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9.Mauritius




Introduction

Mauritius is situated in the south-west of the Indian Ocean, 2000 km from the east coast of Africa. It is of volcanic origin and has been formed millions of years ago following two series of volcanic eruptions, separated by a long period of erosion. Volcanic activity has, however, completely ceased in Mauritius. The island has an area of 1,864 sq. km and is almost entirely surrounded by coral reefs. Mauritius has a maritime climate, tropical during summer and sub-tropical during winter.

The island had for a long time remained unknown and uninhabited. It was probably visited by Arab sailors during the Middle Ages, and on maps of about 1500, it is shown by an Arabic name `Dina Arobi'. In 1598, a Dutch squadron, under the orders of Admiral Wybrand Van Warwyck, landed at Grand Port and named the island Mauritius, in honour of Prince Maurice Van Nassau, "Stathouder" of Holland. The first Dutch settlement lasted only twenty years. Several attempts were subsequently made, but the settlements never developed enough to produce dividends and the Dutch finally left Mauritius in 1710. They are remembered for the introduction of sugar cane, domestic animals and deer. Abandoned by the Dutch, the island became a French possession when, in September 1715, Guillaume Dufresne D'Arsel landed and took possession of this precious port of call on the route to India. He named the island Isle de France, but it was only in 1721 that the French started their occupation. The French stayed on the Island till 1810 until a strong British expedition was sent to capture the island due to raids by the corsairs on British trade ships. A preliminary attack was foiled at Grand Port in August 1810, but the main attack launched in December of the same year from Rodrigues, which had been captured a year earlier, was successful. The British landed in large numbers in the north of the island and rapidly overpowered the French. The British administration, which began with Robert Farquhar as governor, was followed by rapid social and economic changes. One of the most important events was the abolition of slavery in 1835. The planters received a compensation of two million pounds sterling for the loss of their slaves which had been imported from Africa and Madagascar during the French occupation. The abolition of slavery had important repercussions on the socio-economic and demographic fields. The planters turned to India, from where they brought a large number of indentured labourers to work in the sugar cane fields. Cultivation of sugar cane was given a boost and the island flourished, especially with the export of sugar to England. Economic progress necessitated the extension and improvement of means of communication and gradually an adequate infrastructure was created.

Today Mauritius has a population of 1.2 million with a GNP per capita of US$3950 and a GDP in 1999 of US$4.2 billion.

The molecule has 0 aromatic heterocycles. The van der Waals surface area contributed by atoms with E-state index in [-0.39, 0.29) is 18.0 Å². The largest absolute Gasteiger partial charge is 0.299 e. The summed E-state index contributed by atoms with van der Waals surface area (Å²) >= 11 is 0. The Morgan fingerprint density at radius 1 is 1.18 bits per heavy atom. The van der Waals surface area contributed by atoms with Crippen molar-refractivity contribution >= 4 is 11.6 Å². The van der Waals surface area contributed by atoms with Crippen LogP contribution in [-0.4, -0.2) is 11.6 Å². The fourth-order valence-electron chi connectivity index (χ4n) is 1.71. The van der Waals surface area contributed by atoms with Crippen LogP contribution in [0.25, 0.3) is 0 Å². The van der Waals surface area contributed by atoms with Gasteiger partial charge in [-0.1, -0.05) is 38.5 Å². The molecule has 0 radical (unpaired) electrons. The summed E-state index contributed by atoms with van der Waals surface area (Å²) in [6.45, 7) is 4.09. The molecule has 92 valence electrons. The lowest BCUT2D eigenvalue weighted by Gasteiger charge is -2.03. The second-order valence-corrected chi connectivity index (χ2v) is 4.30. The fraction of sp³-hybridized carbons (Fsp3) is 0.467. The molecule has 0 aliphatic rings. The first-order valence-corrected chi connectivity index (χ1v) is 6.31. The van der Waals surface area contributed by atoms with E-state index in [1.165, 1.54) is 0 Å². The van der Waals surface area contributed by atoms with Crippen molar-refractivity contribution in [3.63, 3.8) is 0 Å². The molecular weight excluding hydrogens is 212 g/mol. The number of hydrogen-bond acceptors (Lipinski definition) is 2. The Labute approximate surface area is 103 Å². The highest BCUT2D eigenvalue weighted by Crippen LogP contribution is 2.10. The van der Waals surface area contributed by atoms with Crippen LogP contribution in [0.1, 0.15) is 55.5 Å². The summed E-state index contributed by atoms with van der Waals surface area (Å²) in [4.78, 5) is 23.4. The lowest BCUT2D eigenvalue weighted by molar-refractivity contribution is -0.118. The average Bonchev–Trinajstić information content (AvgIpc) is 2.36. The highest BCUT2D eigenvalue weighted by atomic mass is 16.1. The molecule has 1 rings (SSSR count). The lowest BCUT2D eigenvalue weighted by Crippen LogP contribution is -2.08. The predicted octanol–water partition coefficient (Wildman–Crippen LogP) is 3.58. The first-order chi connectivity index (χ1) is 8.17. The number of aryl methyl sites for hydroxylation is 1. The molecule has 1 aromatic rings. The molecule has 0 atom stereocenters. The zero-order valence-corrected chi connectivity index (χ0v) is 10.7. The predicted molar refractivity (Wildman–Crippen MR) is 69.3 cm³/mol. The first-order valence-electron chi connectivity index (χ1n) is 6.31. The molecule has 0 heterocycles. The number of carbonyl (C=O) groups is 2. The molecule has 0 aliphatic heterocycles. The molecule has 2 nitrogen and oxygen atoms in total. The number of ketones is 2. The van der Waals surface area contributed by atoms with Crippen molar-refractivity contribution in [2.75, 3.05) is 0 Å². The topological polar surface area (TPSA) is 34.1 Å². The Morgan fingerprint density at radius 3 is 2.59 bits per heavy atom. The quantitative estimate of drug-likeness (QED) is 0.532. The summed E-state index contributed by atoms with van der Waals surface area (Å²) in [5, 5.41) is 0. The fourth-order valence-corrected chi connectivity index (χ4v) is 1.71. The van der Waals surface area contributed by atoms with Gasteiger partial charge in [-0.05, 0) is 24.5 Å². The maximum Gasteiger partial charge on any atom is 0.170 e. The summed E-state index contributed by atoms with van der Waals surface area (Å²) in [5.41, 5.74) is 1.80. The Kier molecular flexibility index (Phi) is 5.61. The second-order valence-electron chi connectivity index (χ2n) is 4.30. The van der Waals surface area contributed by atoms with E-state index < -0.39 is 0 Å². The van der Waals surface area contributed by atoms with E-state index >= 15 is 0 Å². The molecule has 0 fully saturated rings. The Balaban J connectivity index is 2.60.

E-Governance

The Presidential address at the opening of the First Session of the National Assembly lays down the agenda of the new government and in his speech of the 3 October 2000 to the Third National Assembly the President stated that the development of information technology and telecommunications has been given top priority. Quoting the President


Government is fully conscious of the importance of the "new economy" of information and communication technology and the opportunities which it affords to countries like ours. Government will develop the Information Technology and Communications industry to increase national wealth, create new opportunities and jobs.
Extensive deployment of information and communications technology will promote and democratise access to information. An intelligent village will be set up as a digital free zone to accelerate the development of the IT industry. The necessary incentive schemes and improved facilities will be provided to attract foreign investment.
The use of IT in education is central to supporting the development of an efficient workforce for sustaining economic growth. Computer-aided learning facilities will be put in place right from the pre-primary level. Partnerships and alliances will be devised with local and international technology leaders to attract high calibre IT professionals to support and drive the net economy.
The existing legal framework will be reviewed and consolidated to provide for the emergence of a knowledge society, and to create the right environment to boost the growth of the IT industry.
In addition, an IT Promotion Agency will be set up in order to market and promote Mauritius as a centre of excellence for information technology and telecommunications.
Government will lead the way by bringing its services closer to businesses and the people by implementing the concept of one-stop non-stop delivery channel. It will further leverage on existing infrastructure by setting up information kiosks in public areas including a modernized postal service to offer customized and value-added e-services.